In 2006, the Securities and Exchange Commission (SEC) began investigating the conduct of United Health Group's management and directors, for backdating of stock options.
Investigations were also begun by the Internal Revenue Service and prosecutors in the U. attorney's office for the Southern District of New York, who subpoenaed documents from the company.
On January 13, 2009, Ingenix announced an agreement with the New York State attorney settling the probe into the independence of the health pricing database.
In 1974, Richard Tyagi Burke founded Charter Med Incorporated, a Minnetonka, Minnesota-based privately held company.
In 1977, United Health Care Corporation was created to reorganize the company and become the parent company of Charter Med.
United Health Group offers products and services through two operating businesses, United Healthcare and Optum, both subsidiaries of United Health Group.
Optum is a new business brand of United Health Group and operating business through Business Process Outsourcing (BPO) services.
The investigations came to light after a series of probing stories in the Wall Street Journal in May 2006, discussing apparent backdating of hundreds of millions of dollars' worth of stock options by UHC management.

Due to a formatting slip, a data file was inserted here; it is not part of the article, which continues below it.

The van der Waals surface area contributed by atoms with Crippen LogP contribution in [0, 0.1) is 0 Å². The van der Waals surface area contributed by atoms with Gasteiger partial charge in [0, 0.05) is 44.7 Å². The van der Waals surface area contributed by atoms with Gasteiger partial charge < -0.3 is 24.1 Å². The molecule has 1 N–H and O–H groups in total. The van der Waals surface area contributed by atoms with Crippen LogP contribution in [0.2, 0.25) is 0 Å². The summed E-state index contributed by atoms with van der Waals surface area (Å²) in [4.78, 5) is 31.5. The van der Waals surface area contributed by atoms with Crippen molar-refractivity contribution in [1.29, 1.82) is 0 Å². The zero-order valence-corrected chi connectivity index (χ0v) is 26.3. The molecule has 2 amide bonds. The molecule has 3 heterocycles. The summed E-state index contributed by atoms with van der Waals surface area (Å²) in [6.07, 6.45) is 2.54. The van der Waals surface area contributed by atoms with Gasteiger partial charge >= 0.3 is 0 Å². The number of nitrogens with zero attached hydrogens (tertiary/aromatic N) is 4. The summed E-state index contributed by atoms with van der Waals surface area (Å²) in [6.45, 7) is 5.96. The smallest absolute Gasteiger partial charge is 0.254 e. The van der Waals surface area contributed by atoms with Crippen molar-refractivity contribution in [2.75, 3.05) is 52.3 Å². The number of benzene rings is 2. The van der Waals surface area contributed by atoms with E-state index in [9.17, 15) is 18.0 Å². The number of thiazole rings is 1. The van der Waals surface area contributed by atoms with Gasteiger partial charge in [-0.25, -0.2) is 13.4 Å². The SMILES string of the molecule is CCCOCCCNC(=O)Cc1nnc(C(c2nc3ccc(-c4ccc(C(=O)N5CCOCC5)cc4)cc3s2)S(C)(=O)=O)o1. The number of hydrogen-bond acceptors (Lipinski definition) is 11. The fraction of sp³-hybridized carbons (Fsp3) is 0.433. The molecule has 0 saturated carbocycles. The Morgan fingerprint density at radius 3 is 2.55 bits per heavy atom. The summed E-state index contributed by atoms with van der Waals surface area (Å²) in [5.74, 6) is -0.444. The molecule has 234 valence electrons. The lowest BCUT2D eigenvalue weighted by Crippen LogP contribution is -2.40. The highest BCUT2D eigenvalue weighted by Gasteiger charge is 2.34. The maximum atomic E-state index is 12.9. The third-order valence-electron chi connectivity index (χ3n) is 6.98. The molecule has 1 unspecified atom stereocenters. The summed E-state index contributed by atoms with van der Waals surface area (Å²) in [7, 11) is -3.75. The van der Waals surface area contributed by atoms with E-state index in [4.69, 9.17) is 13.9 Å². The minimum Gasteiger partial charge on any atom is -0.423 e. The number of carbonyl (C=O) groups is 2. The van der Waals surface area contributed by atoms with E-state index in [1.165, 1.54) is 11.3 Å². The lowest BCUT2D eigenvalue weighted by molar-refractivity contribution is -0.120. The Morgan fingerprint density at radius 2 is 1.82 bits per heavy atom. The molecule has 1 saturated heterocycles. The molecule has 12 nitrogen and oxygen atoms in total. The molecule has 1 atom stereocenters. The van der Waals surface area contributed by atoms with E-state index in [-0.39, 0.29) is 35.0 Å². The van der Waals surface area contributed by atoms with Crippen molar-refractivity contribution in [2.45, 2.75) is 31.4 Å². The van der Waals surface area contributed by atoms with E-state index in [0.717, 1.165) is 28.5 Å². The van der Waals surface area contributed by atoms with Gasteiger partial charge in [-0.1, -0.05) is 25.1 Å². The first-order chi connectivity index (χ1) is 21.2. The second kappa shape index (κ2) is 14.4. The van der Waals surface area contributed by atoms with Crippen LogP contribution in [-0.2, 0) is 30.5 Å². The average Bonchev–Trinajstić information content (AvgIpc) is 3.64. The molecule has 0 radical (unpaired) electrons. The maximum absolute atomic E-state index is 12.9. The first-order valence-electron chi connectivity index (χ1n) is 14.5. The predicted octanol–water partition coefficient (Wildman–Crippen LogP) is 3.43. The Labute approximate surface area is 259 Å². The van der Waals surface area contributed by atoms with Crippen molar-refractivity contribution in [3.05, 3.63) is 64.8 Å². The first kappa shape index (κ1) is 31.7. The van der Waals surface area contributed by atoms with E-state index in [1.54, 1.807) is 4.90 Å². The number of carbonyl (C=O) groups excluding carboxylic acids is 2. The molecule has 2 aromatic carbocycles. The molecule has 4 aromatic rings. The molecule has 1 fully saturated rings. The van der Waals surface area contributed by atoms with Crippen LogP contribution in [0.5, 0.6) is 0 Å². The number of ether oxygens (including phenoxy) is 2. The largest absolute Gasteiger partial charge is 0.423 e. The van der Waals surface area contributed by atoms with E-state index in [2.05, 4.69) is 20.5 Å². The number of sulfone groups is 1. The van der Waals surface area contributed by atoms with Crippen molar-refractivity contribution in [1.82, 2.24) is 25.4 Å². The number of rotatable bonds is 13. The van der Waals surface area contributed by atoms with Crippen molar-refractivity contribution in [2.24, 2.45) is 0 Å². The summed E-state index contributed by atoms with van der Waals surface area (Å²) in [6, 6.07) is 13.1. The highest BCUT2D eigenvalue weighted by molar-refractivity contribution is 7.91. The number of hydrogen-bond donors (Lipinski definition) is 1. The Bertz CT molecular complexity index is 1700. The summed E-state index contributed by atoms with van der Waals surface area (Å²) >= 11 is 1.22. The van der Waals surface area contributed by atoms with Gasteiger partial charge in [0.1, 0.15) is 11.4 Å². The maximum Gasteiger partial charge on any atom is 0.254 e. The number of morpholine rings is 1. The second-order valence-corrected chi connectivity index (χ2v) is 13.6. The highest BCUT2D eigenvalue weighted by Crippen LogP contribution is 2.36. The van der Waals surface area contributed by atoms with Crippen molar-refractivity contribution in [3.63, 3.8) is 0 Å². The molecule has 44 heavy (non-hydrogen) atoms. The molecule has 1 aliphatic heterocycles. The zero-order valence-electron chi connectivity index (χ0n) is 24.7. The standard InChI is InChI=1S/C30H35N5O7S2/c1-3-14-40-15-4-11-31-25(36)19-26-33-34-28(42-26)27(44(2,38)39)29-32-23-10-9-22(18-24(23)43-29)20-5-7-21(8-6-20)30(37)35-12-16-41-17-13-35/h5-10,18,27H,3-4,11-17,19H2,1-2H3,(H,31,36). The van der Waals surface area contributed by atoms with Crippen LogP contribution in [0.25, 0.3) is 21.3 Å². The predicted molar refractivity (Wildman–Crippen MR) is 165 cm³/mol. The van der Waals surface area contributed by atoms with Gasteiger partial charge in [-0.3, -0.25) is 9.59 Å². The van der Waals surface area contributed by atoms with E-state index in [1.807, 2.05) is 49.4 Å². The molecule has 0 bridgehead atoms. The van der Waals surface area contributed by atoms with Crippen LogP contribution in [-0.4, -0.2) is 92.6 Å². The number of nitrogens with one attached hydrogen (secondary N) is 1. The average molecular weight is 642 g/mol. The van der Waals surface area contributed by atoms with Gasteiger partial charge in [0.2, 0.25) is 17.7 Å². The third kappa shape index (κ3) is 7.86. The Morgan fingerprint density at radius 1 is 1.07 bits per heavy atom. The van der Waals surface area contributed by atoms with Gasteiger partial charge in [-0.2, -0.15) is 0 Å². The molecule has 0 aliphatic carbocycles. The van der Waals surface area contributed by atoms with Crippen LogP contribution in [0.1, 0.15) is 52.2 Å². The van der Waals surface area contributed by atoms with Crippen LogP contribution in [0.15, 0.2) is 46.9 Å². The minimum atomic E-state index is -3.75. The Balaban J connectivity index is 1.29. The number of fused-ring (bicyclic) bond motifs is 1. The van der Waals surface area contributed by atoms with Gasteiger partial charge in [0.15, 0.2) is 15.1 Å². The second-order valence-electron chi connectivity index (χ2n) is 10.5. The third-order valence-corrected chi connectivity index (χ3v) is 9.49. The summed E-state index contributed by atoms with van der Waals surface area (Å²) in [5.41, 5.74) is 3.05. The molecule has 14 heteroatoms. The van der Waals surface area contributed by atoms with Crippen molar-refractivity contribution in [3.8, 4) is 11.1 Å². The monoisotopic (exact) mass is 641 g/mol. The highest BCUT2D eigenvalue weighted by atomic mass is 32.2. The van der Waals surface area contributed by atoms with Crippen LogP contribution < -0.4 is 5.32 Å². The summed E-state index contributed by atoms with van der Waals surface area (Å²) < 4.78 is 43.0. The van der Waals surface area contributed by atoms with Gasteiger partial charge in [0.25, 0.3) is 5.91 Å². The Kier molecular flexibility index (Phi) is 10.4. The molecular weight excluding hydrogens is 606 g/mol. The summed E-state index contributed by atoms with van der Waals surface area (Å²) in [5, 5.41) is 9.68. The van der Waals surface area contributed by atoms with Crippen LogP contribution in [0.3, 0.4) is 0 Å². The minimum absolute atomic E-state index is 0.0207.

The backdating apparently occurred with the knowledge and approval of the directors, according to the Journal.
Legal actions filed by the SEC against United Health Group itself are still pending.
In June 2006, the American Chiropractic Association filed a national class action lawsuit against the American Chiropractic Network (ACN), which is owned by United Health Group and administers chiropractic benefits, and against United Health Group itself, for alleged practices in violation of the federal Racketeer Influenced and Corrupt Organizations Act (RICO).
United Health Group serves approximately 70 million individuals throughout the United States.
In 2015, the company reported an operating income of billion.
In February 2008, New York State Attorney General Andrew M.